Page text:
This Court reaches the crucial fact finding that the Railroad could not have reasonably discovered plaintiff's perilous position at such a time that it could, by the exercise of ordinary care, have avoided the accident. If the lighting had been brighter, if someone had been on the lead car, if the lookout had been keener — matters which the jury could reasonably find would be ordinary precautions under all the circumstances necessary actually to discover persons on the track whose general likelihood of presence had to be anticipated — surely a jury could properly find that the Railroad should have reasonably discovered the plaintiff. That is all that Louisiana requires since unlike many jurisdictions, actual discovery of peril is not essential. A railroad is held to have known what in prudence it should have known. The action which a prudent railroad should then have taken — such as blowing the whistle, giving a warning or applying the brakes — was likewise within the province of the jury to evaluate.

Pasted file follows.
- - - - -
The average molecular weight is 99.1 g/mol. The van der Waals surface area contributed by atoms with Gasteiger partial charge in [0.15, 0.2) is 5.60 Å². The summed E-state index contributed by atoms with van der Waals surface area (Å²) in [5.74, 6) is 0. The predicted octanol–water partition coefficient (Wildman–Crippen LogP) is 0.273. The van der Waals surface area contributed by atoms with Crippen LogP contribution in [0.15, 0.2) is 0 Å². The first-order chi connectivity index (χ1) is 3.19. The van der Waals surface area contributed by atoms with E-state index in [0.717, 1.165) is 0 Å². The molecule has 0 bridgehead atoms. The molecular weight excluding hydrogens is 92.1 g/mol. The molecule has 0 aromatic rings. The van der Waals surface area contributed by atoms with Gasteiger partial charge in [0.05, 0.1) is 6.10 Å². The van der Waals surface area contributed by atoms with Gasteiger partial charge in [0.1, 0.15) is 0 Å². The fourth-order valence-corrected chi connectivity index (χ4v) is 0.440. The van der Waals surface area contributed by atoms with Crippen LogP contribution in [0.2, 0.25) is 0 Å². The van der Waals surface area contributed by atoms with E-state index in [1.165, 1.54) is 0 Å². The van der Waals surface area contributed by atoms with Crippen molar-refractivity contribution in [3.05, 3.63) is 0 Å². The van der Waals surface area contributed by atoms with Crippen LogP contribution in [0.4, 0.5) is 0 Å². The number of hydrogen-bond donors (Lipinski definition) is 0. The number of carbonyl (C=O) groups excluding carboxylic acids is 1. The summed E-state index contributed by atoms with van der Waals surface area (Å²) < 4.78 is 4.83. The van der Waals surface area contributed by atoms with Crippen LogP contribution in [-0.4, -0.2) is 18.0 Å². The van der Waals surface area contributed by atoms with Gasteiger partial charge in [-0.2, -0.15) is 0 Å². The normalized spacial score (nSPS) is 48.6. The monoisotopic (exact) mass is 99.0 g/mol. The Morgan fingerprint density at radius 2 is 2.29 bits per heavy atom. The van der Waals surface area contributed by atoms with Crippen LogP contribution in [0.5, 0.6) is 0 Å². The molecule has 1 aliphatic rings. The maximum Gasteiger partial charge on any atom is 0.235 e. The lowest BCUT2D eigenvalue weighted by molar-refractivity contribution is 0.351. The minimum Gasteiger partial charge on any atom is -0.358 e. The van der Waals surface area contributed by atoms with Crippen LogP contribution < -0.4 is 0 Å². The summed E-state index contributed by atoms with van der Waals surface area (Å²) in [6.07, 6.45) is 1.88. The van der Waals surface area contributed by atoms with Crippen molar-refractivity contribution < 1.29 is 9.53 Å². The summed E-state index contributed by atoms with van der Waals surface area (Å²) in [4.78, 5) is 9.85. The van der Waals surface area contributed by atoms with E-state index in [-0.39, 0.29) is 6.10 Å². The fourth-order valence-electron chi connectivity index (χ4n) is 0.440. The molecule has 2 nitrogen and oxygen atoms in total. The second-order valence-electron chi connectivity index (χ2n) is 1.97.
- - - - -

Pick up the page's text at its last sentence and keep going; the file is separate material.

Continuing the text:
Because the action of this Court takes over the function of the jury to resolve these factual disputes, I must respectfully dissent.


"In the Federal courts where the evidence in favor of one party is so overwhelming that the judge in the exercise of sound discretion would be obliged to grant a new trial if the jury rendered a verdict in favor of the other party, it is his duty to direct a verdict. The rule of practice to the effect that a mere scintilla of evidence is sufficient to require submission to the jury has never obtained in the Federal courts." White v. New York Life Ins. Co., 5 Cir., 1944, 145 F.2d 504, 509. "If the intention is to claim generally that the Amendment (7th Amendment to the Constitution of the United States) [preserving the right of trial by jury,] deprives the federal courts of power to direct a verdict for insufficiency of evidence, the short answer is the contention has been foreclosed by repeated decisions made here consistently for nearly a century." Galloway v. United States, 1943, 319 U.S. 372, 389, 63 S. Ct. 1077, 1086, 87 L. Ed. 1458, 1470